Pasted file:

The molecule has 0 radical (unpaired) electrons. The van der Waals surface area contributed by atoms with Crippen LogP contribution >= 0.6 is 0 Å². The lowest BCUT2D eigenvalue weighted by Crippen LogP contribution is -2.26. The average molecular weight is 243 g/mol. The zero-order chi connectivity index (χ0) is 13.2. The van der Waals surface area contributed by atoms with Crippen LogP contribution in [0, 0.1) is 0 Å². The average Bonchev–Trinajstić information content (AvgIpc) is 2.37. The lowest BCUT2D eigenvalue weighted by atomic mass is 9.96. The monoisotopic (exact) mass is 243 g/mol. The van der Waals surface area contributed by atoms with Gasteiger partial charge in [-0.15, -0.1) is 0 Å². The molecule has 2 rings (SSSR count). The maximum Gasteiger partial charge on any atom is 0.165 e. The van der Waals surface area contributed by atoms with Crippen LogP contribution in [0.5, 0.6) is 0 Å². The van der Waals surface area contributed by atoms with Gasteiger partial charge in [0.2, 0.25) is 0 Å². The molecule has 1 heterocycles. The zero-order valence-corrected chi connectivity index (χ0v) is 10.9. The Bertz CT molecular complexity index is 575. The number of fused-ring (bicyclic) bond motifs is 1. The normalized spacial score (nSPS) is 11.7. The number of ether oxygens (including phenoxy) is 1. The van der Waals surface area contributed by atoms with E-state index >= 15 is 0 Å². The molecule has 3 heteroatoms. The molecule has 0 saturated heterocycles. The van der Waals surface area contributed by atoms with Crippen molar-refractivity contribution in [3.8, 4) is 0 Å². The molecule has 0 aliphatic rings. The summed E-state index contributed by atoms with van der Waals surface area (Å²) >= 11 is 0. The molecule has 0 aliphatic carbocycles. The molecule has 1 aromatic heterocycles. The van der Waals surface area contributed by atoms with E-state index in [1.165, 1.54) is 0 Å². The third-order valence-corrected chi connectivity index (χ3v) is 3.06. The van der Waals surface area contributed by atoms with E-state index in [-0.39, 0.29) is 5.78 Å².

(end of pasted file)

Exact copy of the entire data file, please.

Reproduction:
The molecule has 0 radical (unpaired) electrons. The van der Waals surface area contributed by atoms with Crippen LogP contribution >= 0.6 is 0 Å². The lowest BCUT2D eigenvalue weighted by Crippen LogP contribution is -2.26. The average molecular weight is 243 g/mol. The zero-order chi connectivity index (χ0) is 13.2. The van der Waals surface area contributed by atoms with Crippen LogP contribution in [0, 0.1) is 0 Å². The average Bonchev–Trinajstić information content (AvgIpc) is 2.37. The lowest BCUT2D eigenvalue weighted by atomic mass is 9.96. The monoisotopic (exact) mass is 243 g/mol. The van der Waals surface area contributed by atoms with Gasteiger partial charge in [-0.15, -0.1) is 0 Å². The molecule has 2 rings (SSSR count). The maximum Gasteiger partial charge on any atom is 0.165 e. The van der Waals surface area contributed by atoms with Crippen LogP contribution in [0.5, 0.6) is 0 Å². The van der Waals surface area contributed by atoms with Gasteiger partial charge in [0.2, 0.25) is 0 Å². The molecule has 1 heterocycles. The zero-order valence-corrected chi connectivity index (χ0v) is 10.9. The Bertz CT molecular complexity index is 575. The number of fused-ring (bicyclic) bond motifs is 1. The normalized spacial score (nSPS) is 11.7. The number of ether oxygens (including phenoxy) is 1. The van der Waals surface area contributed by atoms with E-state index >= 15 is 0 Å². The molecule has 3 heteroatoms. The molecule has 0 saturated heterocycles. The van der Waals surface area contributed by atoms with Crippen molar-refractivity contribution in [3.8, 4) is 0 Å². The molecule has 0 aliphatic rings. The summed E-state index contributed by atoms with van der Waals surface area (Å²) >= 11 is 0. The molecule has 0 aliphatic carbocycles. The molecule has 1 aromatic heterocycles. The van der Waals surface area contributed by atoms with E-state index in [1.165, 1.54) is 0 Å². The third-order valence-corrected chi connectivity index (χ3v) is 3.06. The van der Waals surface area contributed by atoms with E-state index in [-0.39, 0.29) is 5.78 Å².